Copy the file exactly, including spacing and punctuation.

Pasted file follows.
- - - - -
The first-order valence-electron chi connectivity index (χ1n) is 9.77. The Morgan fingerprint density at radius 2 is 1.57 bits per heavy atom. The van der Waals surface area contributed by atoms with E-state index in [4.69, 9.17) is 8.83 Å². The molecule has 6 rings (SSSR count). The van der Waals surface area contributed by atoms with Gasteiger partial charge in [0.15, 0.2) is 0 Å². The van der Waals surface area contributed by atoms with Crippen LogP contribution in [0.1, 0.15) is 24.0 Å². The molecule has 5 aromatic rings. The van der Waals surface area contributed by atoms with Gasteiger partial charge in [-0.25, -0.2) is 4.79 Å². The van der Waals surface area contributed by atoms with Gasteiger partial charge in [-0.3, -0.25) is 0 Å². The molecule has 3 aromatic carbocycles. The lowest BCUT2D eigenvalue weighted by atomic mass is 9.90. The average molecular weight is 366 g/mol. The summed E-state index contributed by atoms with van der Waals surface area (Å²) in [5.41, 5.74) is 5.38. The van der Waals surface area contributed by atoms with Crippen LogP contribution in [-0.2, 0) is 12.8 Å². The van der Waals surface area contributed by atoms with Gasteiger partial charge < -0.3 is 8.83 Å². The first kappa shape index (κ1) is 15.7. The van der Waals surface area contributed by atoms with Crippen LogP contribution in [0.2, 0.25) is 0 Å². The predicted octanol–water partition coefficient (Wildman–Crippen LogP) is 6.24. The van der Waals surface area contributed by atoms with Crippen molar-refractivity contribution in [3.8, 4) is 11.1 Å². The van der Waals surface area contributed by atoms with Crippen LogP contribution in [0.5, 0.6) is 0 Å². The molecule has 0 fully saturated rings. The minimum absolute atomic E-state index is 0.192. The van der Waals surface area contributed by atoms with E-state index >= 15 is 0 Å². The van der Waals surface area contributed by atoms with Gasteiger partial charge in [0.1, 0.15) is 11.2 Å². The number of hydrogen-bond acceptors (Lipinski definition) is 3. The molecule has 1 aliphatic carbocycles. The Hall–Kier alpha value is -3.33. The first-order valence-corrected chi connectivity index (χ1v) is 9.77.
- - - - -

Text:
The first-order valence-electron chi connectivity index (χ1n) is 9.77. The Morgan fingerprint density at radius 2 is 1.57 bits per heavy atom. The van der Waals surface area contributed by atoms with E-state index in [4.69, 9.17) is 8.83 Å². The molecule has 6 rings (SSSR count). The van der Waals surface area contributed by atoms with Gasteiger partial charge in [0.15, 0.2) is 0 Å². The van der Waals surface area contributed by atoms with Crippen LogP contribution in [0.1, 0.15) is 24.0 Å². The molecule has 5 aromatic rings. The van der Waals surface area contributed by atoms with Gasteiger partial charge in [-0.25, -0.2) is 4.79 Å². The van der Waals surface area contributed by atoms with Gasteiger partial charge in [-0.3, -0.25) is 0 Å². The molecule has 3 aromatic carbocycles. The lowest BCUT2D eigenvalue weighted by atomic mass is 9.90. The average molecular weight is 366 g/mol. The summed E-state index contributed by atoms with van der Waals surface area (Å²) in [5.41, 5.74) is 5.38. The van der Waals surface area contributed by atoms with Crippen LogP contribution in [-0.2, 0) is 12.8 Å². The van der Waals surface area contributed by atoms with Gasteiger partial charge < -0.3 is 8.83 Å². The first kappa shape index (κ1) is 15.7. The van der Waals surface area contributed by atoms with Crippen LogP contribution in [0.2, 0.25) is 0 Å². The predicted octanol–water partition coefficient (Wildman–Crippen LogP) is 6.24. The van der Waals surface area contributed by atoms with Crippen molar-refractivity contribution in [3.8, 4) is 11.1 Å². The van der Waals surface area contributed by atoms with Crippen LogP contribution in [0.5, 0.6) is 0 Å². The molecule has 0 fully saturated rings. The minimum absolute atomic E-state index is 0.192. The van der Waals surface area contributed by atoms with E-state index >= 15 is 0 Å². The van der Waals surface area contributed by atoms with Gasteiger partial charge in [0.1, 0.15) is 11.2 Å². The number of hydrogen-bond acceptors (Lipinski definition) is 3. The molecule has 1 aliphatic carbocycles. The Hall–Kier alpha value is -3.33. The first-order valence-corrected chi connectivity index (χ1v) is 9.77.